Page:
11. The cost of these changes is high, while ridership is not nearly what metro supporters had claimed it would be. So the riders do not generate enough fare income to pay for the operation, let alone name changes. Let those who insist on these changes go into their communities and obtain funding from those individuals who want to implement these name changes.
    How dare they even consider hosing down the public for these mostly superficial tweaks? Enough is enough. People are TAXED ENOUGH ALREADY!!

  12. Adding Watts Towers to the name of the 103rd St. Blue Line station would really help that facility. It’s a special place but people don’t know how to find it because it’s not on the usual tourist paths. That name change would bolster a unique cultural asset. It would also help if someone–Metro? The City? The Towers? put up pedestrian-oriented wayfinding signage between the station and the Towers.

  13. Z.Y. needs to relax.If these changes are implemented, the cost will be mere pennies on the dollar. Z.Y. obviously needs to be educated on LA Metro transit issues.If Z.Y. isn’t currently riding Metro, please start tomorrow.

  14. I’m 100% in support of Frank M’s idea to convert more of our free park-and-ride lots to paid parking.

    Take for example, the Orange Line station in Canoga has 612 free parking spaces that’s could be earning $612 a day just for charging a parking fee of $1/day alone.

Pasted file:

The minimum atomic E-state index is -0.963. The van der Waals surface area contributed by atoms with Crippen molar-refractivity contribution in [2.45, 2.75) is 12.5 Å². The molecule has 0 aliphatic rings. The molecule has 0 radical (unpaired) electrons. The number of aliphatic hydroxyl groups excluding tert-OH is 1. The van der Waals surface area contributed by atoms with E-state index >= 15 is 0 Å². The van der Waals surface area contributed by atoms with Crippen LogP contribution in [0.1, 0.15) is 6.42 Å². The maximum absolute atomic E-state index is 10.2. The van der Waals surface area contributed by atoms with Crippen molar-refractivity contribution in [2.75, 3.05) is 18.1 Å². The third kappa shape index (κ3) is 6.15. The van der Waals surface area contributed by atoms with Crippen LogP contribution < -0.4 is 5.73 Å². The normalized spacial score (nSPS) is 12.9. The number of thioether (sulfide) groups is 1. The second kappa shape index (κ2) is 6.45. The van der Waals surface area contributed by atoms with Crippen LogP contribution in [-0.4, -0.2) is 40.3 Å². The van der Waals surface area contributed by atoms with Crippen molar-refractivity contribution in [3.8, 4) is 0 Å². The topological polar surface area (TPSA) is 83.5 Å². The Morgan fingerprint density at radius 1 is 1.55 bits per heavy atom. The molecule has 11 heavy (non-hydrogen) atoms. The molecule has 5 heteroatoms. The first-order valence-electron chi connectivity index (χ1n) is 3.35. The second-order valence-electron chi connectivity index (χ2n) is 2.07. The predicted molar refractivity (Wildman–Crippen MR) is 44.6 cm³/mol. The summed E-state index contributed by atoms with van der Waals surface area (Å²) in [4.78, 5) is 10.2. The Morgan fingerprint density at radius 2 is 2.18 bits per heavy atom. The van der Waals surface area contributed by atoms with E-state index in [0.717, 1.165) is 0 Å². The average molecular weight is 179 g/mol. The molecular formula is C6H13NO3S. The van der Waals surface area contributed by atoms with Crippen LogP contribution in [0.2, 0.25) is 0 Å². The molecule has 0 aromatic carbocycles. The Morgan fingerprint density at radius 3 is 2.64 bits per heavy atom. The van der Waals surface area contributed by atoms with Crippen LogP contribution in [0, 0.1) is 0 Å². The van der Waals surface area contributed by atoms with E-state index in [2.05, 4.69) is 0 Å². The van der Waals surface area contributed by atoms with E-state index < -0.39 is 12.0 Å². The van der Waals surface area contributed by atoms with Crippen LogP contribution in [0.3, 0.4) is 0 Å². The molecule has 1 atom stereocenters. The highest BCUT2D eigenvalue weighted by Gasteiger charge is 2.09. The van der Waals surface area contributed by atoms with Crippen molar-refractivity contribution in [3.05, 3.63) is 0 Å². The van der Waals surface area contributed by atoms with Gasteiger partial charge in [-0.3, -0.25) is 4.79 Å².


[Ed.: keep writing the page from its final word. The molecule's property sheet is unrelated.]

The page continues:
Times that by 365 days a year, that amounts to potentially $223,380 EVERY YEAR which would well be enough to cover station name changes from the revenue earned from parking lot fees. And that’s just ONE STATION! Imagine how much revenue Metro could be earning without resorting to higher taxes if they just stop giving away parking for free?

    Metro should stop wasting taxpayer money and start using their money wisely.

  15. Metro should sell the rights to naming stations to the highest corporate bidder. Staples should pay to name the PICO stop.

  16. […] If you are into place naming, the Thursday hearing of the Metro Board of Directors should be fun. According to the Source, the board will consider changing the names of six rail stops, at the request of “various people.” The proposals include changing the Blue and Green Lines’ Imperial/Wilmington/ Rosa Parks to Willowbrook/Rosa Parks and the Blue Line’s 103rd Street/Kenneth Hahn to 103rd St/Watts Towers/Kenneth Hahn. Even the Expo Line’s as-yet-unopened Venice/Robertson station could become the Culver City station. The cost of changing station names could run between $115,000 and $582,000.Image via Yelp[The Source] […]

  17. I’m gonna start sounding like a beating drum, rent out some of the “park and ride” spaces to Car Sharing programs like Zipcar, especially in the valley and the westside. More paid parking would be better and help the costs of renaming the stations, ultimately though a master plan of how the Metro System is going to look after the regional connector and how people are going to navigate the system within the stations is going to have to be laid out. This is only step one. I do feel like C-G aren’t necessary changes. Though A. Willowbrook/Rosa Parks is good for the fact that it is a transfer station and needs the simpler name.